28 August 2013

Annotated Game #103: Right ideas, wrong moves

This round two Slow Chess League tournament game saw me go down in flames early in a Caro-Kann Panov variation.  The opening in general can be a little tricky for Black, as if he's not careful White can make some quick threats on the kingside and tactics also loom in the center.  Black should be able to equalize with correct play, naturally, but I was unfamiliar with this particular line and made incorrect strategic choices at key points, helping lead me into a game-ending blunder:
  • The first strategic choice occurred on move 10, when I play ...a6.  Not a bad idea in itself, but the logical follow-up of ...b5 and ...Bb7 never happens, stranding the bishop on c8 until its development is problematic (and in fact loses the game for me later!)  The database shows how Korchnoi used the ...Na5 idea, which gains a tempo on the Bc4 immediately, allowing the ...Bb7 development.
  • After White goes for the immediate liquidation of his isolated queen pawn (IQP), Black goes for the exchanges on d5 and then goes adventuring with the knight on b4.  The immediate 13...Bf6 or on the subsequent move would have concretely improved Black's pieces and started making threats down the long diagonal.  I eventually play this, but at a point where its impact is lessened and my position in the meantime has been weakened.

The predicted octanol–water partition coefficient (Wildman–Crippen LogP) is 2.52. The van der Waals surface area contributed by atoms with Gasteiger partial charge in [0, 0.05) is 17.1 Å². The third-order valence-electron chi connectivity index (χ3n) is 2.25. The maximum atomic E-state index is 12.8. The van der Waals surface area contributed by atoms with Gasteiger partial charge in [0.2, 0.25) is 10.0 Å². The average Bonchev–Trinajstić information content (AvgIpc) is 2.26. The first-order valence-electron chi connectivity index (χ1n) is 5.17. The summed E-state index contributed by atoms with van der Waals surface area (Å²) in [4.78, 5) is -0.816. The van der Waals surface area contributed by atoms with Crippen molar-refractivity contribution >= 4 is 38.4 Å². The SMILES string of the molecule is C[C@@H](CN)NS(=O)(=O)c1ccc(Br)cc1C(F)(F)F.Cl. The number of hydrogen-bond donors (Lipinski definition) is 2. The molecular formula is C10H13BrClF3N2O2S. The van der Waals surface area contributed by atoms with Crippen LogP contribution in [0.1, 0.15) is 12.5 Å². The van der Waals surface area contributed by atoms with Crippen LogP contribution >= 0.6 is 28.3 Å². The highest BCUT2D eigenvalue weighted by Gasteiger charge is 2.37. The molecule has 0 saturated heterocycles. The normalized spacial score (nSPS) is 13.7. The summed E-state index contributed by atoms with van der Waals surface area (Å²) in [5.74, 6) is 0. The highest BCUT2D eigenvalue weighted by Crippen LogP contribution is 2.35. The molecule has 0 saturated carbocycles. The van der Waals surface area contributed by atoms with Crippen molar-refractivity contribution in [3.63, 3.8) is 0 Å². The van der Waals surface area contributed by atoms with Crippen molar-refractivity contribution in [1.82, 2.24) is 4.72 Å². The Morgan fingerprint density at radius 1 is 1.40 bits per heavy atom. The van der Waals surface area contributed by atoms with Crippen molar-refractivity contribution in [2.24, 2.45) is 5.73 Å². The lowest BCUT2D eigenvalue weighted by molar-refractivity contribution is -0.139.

• By move 16, Black is faced with another choice under worse circumstances, of how to blunt White's pressure on the h7 pawn.  I chose a superficially active move (...f5) that had a much greater drawback of opening the a2-b8 diagonal, which is what White soon after uses to defeat me.
This game, in addition of being a reminder of the importance of CCT with the losing move, also served to illustrate how one can have some of the right ideas and recognize good candidate moves, but fail to execute them properly (or at all).